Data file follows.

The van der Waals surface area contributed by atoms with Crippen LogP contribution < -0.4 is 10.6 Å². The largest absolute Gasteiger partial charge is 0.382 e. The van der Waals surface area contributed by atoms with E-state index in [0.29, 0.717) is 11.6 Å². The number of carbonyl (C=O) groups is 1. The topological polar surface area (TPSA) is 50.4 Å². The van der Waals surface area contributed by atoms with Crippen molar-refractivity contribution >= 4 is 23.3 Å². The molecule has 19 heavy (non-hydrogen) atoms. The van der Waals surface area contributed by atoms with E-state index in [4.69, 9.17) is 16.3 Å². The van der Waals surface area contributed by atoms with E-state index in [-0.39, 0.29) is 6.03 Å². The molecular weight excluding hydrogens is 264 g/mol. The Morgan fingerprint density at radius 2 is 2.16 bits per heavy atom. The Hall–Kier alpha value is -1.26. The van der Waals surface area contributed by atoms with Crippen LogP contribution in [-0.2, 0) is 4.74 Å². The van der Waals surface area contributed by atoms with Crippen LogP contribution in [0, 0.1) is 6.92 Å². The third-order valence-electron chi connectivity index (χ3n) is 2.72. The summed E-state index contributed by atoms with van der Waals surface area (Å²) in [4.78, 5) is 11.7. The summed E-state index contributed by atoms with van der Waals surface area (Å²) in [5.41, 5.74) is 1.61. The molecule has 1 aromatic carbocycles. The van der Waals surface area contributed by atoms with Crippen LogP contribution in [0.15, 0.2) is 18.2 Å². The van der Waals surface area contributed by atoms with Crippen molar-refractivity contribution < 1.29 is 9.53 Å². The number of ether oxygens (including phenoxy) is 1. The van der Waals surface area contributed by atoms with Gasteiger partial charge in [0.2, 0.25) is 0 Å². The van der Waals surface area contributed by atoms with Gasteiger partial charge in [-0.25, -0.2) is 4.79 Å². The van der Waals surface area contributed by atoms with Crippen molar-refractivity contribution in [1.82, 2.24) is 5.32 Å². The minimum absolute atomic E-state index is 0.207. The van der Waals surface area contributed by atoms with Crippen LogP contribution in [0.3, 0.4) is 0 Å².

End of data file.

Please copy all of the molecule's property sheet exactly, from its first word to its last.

The van der Waals surface area contributed by atoms with Crippen LogP contribution < -0.4 is 10.6 Å². The largest absolute Gasteiger partial charge is 0.382 e. The van der Waals surface area contributed by atoms with E-state index in [0.29, 0.717) is 11.6 Å². The number of carbonyl (C=O) groups is 1. The topological polar surface area (TPSA) is 50.4 Å². The van der Waals surface area contributed by atoms with Crippen molar-refractivity contribution >= 4 is 23.3 Å². The molecule has 19 heavy (non-hydrogen) atoms. The van der Waals surface area contributed by atoms with E-state index in [4.69, 9.17) is 16.3 Å². The van der Waals surface area contributed by atoms with E-state index in [-0.39, 0.29) is 6.03 Å². The molecular weight excluding hydrogens is 264 g/mol. The Morgan fingerprint density at radius 2 is 2.16 bits per heavy atom. The Hall–Kier alpha value is -1.26. The van der Waals surface area contributed by atoms with Crippen LogP contribution in [-0.2, 0) is 4.74 Å². The van der Waals surface area contributed by atoms with Crippen LogP contribution in [0, 0.1) is 6.92 Å². The third-order valence-electron chi connectivity index (χ3n) is 2.72. The summed E-state index contributed by atoms with van der Waals surface area (Å²) in [4.78, 5) is 11.7. The summed E-state index contributed by atoms with van der Waals surface area (Å²) in [5.41, 5.74) is 1.61. The molecule has 1 aromatic carbocycles. The van der Waals surface area contributed by atoms with Crippen LogP contribution in [0.15, 0.2) is 18.2 Å². The van der Waals surface area contributed by atoms with Crippen molar-refractivity contribution < 1.29 is 9.53 Å². The number of ether oxygens (including phenoxy) is 1. The van der Waals surface area contributed by atoms with Gasteiger partial charge in [0.2, 0.25) is 0 Å². The van der Waals surface area contributed by atoms with Gasteiger partial charge in [-0.25, -0.2) is 4.79 Å². The van der Waals surface area contributed by atoms with Crippen molar-refractivity contribution in [1.82, 2.24) is 5.32 Å². The minimum absolute atomic E-state index is 0.207. The van der Waals surface area contributed by atoms with Crippen LogP contribution in [0.3, 0.4) is 0 Å².